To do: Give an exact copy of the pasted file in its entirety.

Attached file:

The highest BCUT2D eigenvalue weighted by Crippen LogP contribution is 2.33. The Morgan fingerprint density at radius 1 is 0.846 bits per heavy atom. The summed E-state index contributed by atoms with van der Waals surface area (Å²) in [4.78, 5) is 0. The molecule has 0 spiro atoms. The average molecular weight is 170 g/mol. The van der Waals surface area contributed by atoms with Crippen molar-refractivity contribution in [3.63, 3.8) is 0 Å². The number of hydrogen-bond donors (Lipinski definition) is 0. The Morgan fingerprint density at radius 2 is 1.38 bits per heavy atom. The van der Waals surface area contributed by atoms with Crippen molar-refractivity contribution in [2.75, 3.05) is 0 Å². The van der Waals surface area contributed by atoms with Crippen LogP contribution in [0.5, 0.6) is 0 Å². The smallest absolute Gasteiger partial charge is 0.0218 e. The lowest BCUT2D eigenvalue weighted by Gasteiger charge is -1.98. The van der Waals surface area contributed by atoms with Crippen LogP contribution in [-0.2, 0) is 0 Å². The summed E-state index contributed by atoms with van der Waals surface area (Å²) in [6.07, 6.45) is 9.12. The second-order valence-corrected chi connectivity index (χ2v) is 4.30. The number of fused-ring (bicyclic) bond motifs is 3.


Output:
The highest BCUT2D eigenvalue weighted by Crippen LogP contribution is 2.33. The Morgan fingerprint density at radius 1 is 0.846 bits per heavy atom. The summed E-state index contributed by atoms with van der Waals surface area (Å²) in [4.78, 5) is 0. The molecule has 0 spiro atoms. The average molecular weight is 170 g/mol. The van der Waals surface area contributed by atoms with Crippen molar-refractivity contribution in [3.63, 3.8) is 0 Å². The number of hydrogen-bond donors (Lipinski definition) is 0. The Morgan fingerprint density at radius 2 is 1.38 bits per heavy atom. The van der Waals surface area contributed by atoms with Crippen molar-refractivity contribution in [2.75, 3.05) is 0 Å². The van der Waals surface area contributed by atoms with Crippen LogP contribution in [0.5, 0.6) is 0 Å². The smallest absolute Gasteiger partial charge is 0.0218 e. The lowest BCUT2D eigenvalue weighted by Gasteiger charge is -1.98. The van der Waals surface area contributed by atoms with Crippen LogP contribution in [-0.2, 0) is 0 Å². The summed E-state index contributed by atoms with van der Waals surface area (Å²) in [6.07, 6.45) is 9.12. The second-order valence-corrected chi connectivity index (χ2v) is 4.30. The number of fused-ring (bicyclic) bond motifs is 3.